PIB: Counting the cost and listing the gains:

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The Petroleum Industry Bill (PIB): Top 20 Changes You Should Know! - Tax &  Business Matters - Nigeria

 

On Thursday, 1 July 2021, The Petroleum Industry Bill (“PIB”) was passed by the National Assembly. The PIB was initially introduced in 2008 and is intended to liberalize the Nigerian Oil and Gas Industry, create efficient and effective regulatory agencies and promote transparency in the administration of the various chains of the industry.

According to Ernst and Young report on the bill which was signed off by John Uwajumogu, Partner Energy Sector lead, EY West Africa, stated that the Bill had undergone many revisions over the years due to stakeholders’ concerns over key provisions of the proposed versions of the PIB. The passage of the PIB is expected to have wide reaching impacts on the industry by catalyzing investments towards unlocking the value potential embedded in Nigeria’s massive hydrocarbon endowment.

It stated that it might however,  come as a surprise to many that Nigeria has lost its pole position as the investment destination of choice in the African Oil and Gas Market.

“A situation that many had attributed to uncertainties regarding the passage of the PIB. With all these in mind, it is imperative that stakeholders examine key policy considerations that have the potential to significantly impact their operations and ensure it is properly measured and factored in. We have provided in this document, key insights, detailed highlights and changes as reflected in the Bill with a focus on the upstream, midstream and downstream chains of the Industry”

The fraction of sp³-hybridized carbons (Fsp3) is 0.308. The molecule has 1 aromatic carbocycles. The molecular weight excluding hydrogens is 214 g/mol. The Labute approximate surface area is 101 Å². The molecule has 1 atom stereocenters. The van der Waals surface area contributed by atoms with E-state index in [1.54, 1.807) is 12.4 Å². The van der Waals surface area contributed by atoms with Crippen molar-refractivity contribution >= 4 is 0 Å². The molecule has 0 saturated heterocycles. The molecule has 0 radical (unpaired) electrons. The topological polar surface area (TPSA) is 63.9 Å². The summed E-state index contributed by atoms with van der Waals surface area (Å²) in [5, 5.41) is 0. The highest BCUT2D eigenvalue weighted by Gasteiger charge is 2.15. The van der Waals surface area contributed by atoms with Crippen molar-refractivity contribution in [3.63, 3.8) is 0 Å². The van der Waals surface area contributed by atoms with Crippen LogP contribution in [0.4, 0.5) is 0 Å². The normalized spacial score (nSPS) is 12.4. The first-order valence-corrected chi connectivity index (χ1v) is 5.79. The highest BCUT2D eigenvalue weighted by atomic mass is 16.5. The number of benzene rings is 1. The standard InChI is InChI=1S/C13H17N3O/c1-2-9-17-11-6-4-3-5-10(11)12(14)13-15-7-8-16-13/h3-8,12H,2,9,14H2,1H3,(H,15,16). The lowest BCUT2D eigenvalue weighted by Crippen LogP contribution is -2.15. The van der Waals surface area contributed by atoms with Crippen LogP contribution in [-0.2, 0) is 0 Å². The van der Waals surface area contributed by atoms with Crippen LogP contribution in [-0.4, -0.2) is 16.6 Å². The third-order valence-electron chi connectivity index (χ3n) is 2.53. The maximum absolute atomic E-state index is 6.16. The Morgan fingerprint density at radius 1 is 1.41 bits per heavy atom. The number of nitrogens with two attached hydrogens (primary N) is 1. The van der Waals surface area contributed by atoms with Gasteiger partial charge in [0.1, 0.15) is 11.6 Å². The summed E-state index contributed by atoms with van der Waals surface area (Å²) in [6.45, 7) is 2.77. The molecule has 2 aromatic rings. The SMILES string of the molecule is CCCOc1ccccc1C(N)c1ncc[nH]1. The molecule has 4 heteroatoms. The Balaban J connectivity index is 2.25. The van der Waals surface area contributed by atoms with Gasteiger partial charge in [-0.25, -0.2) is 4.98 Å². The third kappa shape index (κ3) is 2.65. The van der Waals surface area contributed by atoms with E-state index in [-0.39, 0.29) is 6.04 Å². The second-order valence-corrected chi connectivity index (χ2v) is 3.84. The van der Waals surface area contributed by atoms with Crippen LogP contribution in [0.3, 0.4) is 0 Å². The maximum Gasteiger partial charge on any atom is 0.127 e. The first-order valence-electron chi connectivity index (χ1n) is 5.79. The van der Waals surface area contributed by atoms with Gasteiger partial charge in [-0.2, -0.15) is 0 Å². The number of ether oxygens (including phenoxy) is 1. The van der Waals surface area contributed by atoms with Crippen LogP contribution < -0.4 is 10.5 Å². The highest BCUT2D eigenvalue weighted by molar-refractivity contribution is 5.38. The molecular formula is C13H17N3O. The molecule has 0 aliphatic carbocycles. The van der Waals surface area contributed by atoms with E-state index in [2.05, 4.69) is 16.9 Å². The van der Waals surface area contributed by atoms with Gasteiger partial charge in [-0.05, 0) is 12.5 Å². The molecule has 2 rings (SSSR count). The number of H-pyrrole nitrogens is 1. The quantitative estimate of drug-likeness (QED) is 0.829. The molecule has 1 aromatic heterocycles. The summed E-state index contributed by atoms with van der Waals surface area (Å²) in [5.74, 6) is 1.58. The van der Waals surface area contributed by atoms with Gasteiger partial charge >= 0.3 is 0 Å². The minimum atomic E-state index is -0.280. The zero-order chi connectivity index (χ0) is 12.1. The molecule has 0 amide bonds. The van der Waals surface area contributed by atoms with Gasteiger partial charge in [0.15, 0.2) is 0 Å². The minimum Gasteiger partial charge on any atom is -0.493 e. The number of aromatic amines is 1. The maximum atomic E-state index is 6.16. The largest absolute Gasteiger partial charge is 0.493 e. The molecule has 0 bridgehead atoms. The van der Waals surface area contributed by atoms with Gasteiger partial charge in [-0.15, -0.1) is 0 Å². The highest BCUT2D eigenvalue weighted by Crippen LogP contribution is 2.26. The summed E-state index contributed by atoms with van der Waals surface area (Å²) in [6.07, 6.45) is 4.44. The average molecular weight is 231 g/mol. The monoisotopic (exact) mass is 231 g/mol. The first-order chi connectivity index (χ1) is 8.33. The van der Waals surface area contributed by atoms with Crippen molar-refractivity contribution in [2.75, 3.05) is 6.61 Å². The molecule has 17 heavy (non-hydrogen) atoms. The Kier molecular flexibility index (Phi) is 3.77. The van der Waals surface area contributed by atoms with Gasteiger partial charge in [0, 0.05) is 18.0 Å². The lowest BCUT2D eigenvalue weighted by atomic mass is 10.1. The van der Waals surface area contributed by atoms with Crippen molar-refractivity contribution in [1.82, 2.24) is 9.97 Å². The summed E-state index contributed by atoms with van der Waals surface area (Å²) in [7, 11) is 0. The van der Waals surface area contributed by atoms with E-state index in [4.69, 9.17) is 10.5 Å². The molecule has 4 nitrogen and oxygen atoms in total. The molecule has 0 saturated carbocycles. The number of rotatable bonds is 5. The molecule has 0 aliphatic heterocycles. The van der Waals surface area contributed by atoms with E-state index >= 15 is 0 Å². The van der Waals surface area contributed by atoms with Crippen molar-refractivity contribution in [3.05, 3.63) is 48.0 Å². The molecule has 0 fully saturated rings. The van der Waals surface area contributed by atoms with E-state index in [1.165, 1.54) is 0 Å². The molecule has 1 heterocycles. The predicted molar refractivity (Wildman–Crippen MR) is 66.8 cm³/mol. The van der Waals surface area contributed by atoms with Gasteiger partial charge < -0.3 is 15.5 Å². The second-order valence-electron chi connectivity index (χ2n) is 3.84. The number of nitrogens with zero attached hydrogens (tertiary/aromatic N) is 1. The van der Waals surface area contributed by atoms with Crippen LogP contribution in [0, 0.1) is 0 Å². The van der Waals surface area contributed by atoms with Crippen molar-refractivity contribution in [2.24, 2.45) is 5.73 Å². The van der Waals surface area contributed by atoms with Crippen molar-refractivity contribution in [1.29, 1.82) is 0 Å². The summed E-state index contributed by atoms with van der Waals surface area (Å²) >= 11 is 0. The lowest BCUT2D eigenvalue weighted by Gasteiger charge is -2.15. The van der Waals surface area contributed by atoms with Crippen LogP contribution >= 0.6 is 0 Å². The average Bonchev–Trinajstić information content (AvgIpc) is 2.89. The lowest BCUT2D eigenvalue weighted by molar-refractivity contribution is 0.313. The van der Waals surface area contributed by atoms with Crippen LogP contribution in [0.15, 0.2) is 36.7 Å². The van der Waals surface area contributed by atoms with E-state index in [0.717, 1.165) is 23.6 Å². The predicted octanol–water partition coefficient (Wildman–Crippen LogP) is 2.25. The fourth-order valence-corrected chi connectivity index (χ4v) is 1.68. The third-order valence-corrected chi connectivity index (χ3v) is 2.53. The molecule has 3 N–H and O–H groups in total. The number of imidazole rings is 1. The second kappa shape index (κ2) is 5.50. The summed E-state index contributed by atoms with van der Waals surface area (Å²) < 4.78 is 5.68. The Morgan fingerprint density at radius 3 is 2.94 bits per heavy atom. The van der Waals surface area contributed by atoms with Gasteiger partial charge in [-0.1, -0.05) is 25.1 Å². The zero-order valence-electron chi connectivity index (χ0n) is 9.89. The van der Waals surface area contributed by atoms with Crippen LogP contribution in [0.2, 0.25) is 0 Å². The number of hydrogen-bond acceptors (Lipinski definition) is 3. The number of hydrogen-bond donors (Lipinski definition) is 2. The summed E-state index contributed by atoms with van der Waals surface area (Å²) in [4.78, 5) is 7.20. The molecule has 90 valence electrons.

Host Community Development Fund (HCDF)

The Bill proposes an incorporation of a Host Community Development Fund (HCDF), for the benefit of the Host communities where oil and gas operations are located. The HCDF will be the responsibility of the Settlor (Oil licence holder) and will be funded by an annual contribution of 3% – 5% of a settlor’s actual annual operating expenditure in the preceding calendar year for upstream operations and 2% for midstream and downstream operations.

This will be in respect of all petroleum operations affecting the host communities for which the applicable host community development trust was established. What should be considered • Given that companies operating in the industry already have corporate social responsibility initiatives directed at some of these host communities, it is important to understand whether such initiatives will be transitioned to the HCDF or this will be incremental to the initiatives already ongoing.

• It is unclear whether the Niger Delta Development Commission levy will continue to operate alongside the HCDF as the PIB did not specify that the NDDC levy will no longer be relevant. Should this be the case, companies may need to assess the impact of the additional cost primarily due to the multiplicity of taxes / levies.

 Royalty

“Royalties as specified by the PIB is based on oil production across terrains ranging from 7.5% to 15%. In addition, there is also a price based royalty for crude oil and condensates produced in onshore, shallow water and deep water areas at a price of US$50 and above. The maximum rate for price royalty is 10%. At present, crude oil production from an onshore field attracts a flat royalty rate of 20%, while royalty rates applicable for offshore production vary from 4% to 18.5% depending on water depth.”